Archive for the ‘cakes’ Category

For the frosting, we made an Italian meringue. We had thought about making an Italian buttercream but, after a practice run, decided we liked the frosting better before we added the butter. An Italian meringue is really simple to make, though, on such a large-scale and with a hand mixer, it did take a while. I started by making a simple syrup that we heated until the soft ball stage. While the syrup was heating, I separated and beat the egg whites. When the whites were nice and frothy, I added some cream of tartar (to help stabilize the eggs.)

I continued beating the egg whites until they were pillowy.

At this point, I slowly added the hot simple syrup to the fluffy whites and continued beating them until they had cooled completely and they were nice and glossy.

Time to assemble the layers!

We placed the bottom half of the layers on their boards with bits of paper lining the edges for easy clean-up. We started with a layer of raspberry jam and a sprinkling of cocoa nibs (we didn’t put any nibs on the vanilla layer.)

Then a layer of the sour cream pastry cream…

Each layer was topped with rows of fresh raspberries.

The layers were then covered with their respective tops…

…and frosted with the chilled meringue.

After frosting all three layers, we measured dowels and placed several of them in the bottom and middle layers for support. Then we carefully stacked the cakes onto their posts and measured and sharpened one final dowel to act as the support for all three layers.

We put the cake in the fridge and made a little bit of colored frosting for decoration. There was a small gap between the layers so we hid it with meringue and raspberries. (We would have put the meringue and raspberries on for decoration anyways.)

We topped it off with a couple of daylilies.

Birds eye…

Rebekah and David, cutting the cake…

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Last September, Sarah and I picked a lot of red raspberries and made them into jam.

We saved a couple of jars to use for the wedding cake.

We made a simple vanilla pastry cream..

..the we lightened with some sour cream.

And since it was the beginning of raspberry season, we couldn’t leave out fresh raspberries.

With all of the fillings ready, we were ready for the frosting and the assembly.

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My good friend Sarah’s, little sister just got married. Sarah and I  were in charge of making the cake. We do a lot of baking but neither of us had ever made a tiered cake before, let alone one for 100 people. We planned on doing a lot of practice, and we did but it was more like a cake here, some frosting there, and a little filling on the side. No fully assembled mock-up cakes before the big day. We did  get all of our materials and ingredients in advance so we were ready when it was time to bake the layers. The wedding was Thursday evening so we baked the layers Wednesday night and made the fillings and assembled it on Thursday.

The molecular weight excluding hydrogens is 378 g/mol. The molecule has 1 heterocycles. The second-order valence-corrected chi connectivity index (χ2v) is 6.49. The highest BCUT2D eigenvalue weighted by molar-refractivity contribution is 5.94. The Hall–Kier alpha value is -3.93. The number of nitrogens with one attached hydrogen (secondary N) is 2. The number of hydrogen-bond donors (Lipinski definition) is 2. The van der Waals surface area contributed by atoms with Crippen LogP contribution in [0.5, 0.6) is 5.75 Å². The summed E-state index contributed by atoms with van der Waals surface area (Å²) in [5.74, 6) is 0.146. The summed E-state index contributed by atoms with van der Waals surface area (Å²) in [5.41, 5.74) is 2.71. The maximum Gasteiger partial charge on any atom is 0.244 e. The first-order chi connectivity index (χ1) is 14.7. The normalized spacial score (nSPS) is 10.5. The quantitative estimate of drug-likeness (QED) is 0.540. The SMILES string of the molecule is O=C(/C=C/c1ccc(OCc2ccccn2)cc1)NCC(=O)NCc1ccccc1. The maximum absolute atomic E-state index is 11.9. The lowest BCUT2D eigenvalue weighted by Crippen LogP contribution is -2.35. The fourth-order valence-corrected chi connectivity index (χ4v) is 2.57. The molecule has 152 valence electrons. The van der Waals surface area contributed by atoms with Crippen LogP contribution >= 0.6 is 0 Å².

We started with the bottom layer, a 16 in square chocolate cake. The recipe that we were working off of was for 2, 9″ rounds so we doubled the recipe. It is always a good idea to start by preheating the oven and preparing the pans (grease and dust with flour for white cakes or cocoa powder for chocolate cake.)

Sarah mixed the wet ingredients together

while I mixed the dry ones.

Our lovely assistant and photographer, Monica, melted the chocolate. (We cooled the hot melted chocolate in a cold water bath so that it wouldn’t cook the eggs.)

We added the chocolate and a little lemon zest to the batter after we had combined the wet and dry ingredients.

We poured the batter into the pan and smoothed it out with an offset spatula, it was ready to go into the oven!

We opened the oven an slid the cake in only to discover that the oven wasn’t deep enough! Needless to say, Sarah and I freaked out! Luckily her sister had her head on straight and suggested we take it down the street to her grandparent’s and see if it fit in their over. We covered the cake in big sheets of butcher paper, to protect it from the rain, and took it down the street. With our fingers crossed, we slid it in the oven and it was just deep enough! While it was cooking we made the top-tier, which was also chocolate, though only an 8″ square, and then moved on to the middle tier which was a vanilla cake.

We finished baking the 3 layers and went to bed. When we woke up in the morning we decided to whip up one more layer to give the bottom tier some extra height. Then it was off to the event hall to make the fillings and get ready for the wedding.